Nav: Home

Caution urged in using PRP or stem cells to treat young athletes' injuries

May 19, 2017

Physicians, parents and coaches should be cautious when considering treating injured young athletes with platelet rich plasma (PRP), stem cells or other types of regenerative medicine, says a nationally recognized sports medicine clinician and researcher at the University of Miami Miller School of Medicine and UHealth Sports Medicine Institute.

"While regenerative medicine appears to have promise in many areas of medicine, little is known about the safety or effectiveness of these treatments for bone, cartilage, ligament or muscle tissue injuries in children and adolescents," said Thomas Best, M.D., Ph.D., professor of orthopedics, family medicine, biomedical engineering and kinesiology, and team physician for University of Miami athletics and the Miami Marlins. "Everyone wants a young athlete to get back to sports as quickly as possible, but it is important to look first at treatments that have been shown to be effective, before considering unproven options."

Best was the lead author of a new collaborative study, "Not Missing the Future: A Call to Action for Investigating the Role of Regenerative Medicine Therapies in Pediatric/Adolescent Sports Injuries," published May 15 in the American College of Sports Medicine's Current Sports Medicine Reports.

"Evidence from laboratory and veterinary research suggests that mesenchymal stem cells (MSC) may provide an alternative treatment option for conditions that affect muscle, tendons, ligaments, and cartilage," said the authors. "This evidence, however, is based largely on studies in adults and it remains unknown whether these results will be duplicated in our younger populations."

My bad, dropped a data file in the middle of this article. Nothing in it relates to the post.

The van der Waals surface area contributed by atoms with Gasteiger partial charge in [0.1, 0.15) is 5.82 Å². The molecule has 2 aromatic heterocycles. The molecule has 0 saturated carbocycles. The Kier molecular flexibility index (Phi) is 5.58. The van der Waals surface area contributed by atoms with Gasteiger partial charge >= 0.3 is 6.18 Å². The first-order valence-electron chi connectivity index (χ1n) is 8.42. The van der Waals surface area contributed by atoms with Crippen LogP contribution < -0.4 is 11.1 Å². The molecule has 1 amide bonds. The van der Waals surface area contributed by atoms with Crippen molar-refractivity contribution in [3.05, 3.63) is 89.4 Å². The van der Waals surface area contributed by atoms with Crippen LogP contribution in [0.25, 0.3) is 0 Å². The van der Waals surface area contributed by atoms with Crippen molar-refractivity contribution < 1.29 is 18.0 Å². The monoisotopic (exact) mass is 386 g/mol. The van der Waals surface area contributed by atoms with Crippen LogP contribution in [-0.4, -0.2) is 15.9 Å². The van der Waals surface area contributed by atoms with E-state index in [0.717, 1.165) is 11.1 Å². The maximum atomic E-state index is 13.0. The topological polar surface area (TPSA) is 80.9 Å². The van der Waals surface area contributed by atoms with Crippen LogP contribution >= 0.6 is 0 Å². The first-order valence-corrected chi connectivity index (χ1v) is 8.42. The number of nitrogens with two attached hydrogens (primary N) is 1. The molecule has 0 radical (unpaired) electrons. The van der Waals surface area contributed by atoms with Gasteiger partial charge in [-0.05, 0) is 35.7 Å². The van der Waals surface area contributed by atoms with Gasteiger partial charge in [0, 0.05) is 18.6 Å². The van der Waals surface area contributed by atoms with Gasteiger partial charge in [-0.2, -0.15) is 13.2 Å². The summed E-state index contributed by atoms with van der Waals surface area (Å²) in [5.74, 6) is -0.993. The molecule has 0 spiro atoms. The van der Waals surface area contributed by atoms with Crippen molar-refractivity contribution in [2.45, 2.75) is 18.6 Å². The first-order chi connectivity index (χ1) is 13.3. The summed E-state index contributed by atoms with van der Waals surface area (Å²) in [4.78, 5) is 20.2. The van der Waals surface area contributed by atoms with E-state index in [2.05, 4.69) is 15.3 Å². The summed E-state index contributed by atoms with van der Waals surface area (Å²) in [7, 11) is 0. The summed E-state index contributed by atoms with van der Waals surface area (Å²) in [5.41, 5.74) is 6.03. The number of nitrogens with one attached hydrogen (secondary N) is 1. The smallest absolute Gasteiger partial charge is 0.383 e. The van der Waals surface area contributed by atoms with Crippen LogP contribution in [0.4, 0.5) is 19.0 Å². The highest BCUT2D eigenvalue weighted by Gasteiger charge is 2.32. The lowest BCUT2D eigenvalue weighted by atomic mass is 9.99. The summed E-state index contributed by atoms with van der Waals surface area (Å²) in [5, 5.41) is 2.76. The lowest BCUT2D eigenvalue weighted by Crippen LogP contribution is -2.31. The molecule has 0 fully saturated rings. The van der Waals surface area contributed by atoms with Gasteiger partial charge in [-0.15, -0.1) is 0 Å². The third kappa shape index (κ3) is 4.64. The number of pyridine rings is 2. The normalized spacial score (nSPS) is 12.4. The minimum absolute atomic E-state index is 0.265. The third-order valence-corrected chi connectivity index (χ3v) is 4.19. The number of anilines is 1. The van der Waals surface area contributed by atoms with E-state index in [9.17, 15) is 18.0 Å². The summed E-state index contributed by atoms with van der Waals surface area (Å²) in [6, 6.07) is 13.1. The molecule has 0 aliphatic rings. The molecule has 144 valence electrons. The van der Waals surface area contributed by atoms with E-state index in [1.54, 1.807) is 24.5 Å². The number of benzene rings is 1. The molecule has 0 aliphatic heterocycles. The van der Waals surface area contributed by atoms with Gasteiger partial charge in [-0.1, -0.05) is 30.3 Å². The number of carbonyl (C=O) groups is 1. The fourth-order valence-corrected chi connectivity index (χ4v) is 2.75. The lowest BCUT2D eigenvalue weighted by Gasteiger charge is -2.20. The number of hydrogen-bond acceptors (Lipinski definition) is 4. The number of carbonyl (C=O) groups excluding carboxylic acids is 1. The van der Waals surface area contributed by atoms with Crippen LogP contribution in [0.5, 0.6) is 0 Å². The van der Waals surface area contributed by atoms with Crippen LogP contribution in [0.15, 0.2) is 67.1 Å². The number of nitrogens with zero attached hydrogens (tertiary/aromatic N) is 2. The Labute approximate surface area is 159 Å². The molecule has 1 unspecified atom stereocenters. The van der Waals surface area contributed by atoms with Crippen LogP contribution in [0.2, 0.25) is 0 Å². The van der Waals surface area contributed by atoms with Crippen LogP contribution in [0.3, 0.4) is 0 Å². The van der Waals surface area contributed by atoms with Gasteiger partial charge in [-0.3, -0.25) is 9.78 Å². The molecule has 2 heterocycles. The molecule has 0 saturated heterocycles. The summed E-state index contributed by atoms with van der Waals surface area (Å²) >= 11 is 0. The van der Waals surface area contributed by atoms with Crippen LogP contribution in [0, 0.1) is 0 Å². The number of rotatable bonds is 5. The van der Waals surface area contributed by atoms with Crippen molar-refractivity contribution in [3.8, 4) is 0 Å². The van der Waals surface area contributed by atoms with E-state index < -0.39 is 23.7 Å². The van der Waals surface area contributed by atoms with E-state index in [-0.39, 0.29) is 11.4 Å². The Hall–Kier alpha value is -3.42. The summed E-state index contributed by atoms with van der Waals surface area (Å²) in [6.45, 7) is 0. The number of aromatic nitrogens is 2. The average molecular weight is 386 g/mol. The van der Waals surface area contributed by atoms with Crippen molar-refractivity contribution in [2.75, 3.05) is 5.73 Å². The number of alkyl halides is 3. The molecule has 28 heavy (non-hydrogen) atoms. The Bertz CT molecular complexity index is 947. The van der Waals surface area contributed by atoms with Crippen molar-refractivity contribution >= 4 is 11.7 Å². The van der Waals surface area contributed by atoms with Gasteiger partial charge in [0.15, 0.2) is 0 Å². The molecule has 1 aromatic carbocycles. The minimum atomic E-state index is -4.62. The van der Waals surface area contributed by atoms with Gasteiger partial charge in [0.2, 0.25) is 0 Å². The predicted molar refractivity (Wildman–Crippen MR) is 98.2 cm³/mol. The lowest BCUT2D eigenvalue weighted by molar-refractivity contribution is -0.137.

Young athletes are vulnerable to a wide range of injuries, including overuse of arm, shoulder and leg muscles, ligaments and joints in sports like baseball, tennis, soccer and golf, said Best, who is past president of the American College of Sports Medicine (ACSM). "Unregulated clinics may sound attractive to parents and youngsters seeking aggressive regenerative therapy," Best said. "But far more scientific research is necessary to determine if those treatments are helpful in overcoming sports injuries and, more importantly, without serious short- or long-term side effects."

The new ACSM study grew from an August 2016 meeting of sport medicine clinicians, researchers, and a bioethicist who felt that a call to action was urgently needed to understand the current evidence, risks and rewards, and future directions of research and clinical practice for regenerative medicine therapies in youth sports. The meeting was supported by the National Youth Sports Health and Safety Institute, a partnership between the American College of Sports Medicine and SanfordHealth, a Midwest HMO.

The collaborative study included a seven-point call to action:
    1. Exercise caution in treating youth with cell-based therapies as research continues.

    2. Improve regulatory oversight of these emerging therapies.

    3. Expand governmental and private research funding.

    4. Create a system of patient registries to gather treatment and outcomes data.

    5. Develop a multiyear policy and outreach agenda to increase public awareness.

    6. Build a multidisciplinary consortium to gather data and promote systematic regulation.

    7. Develop and pursue a clear collective impact agenda to address the "hype" surrounding regenerative medicine.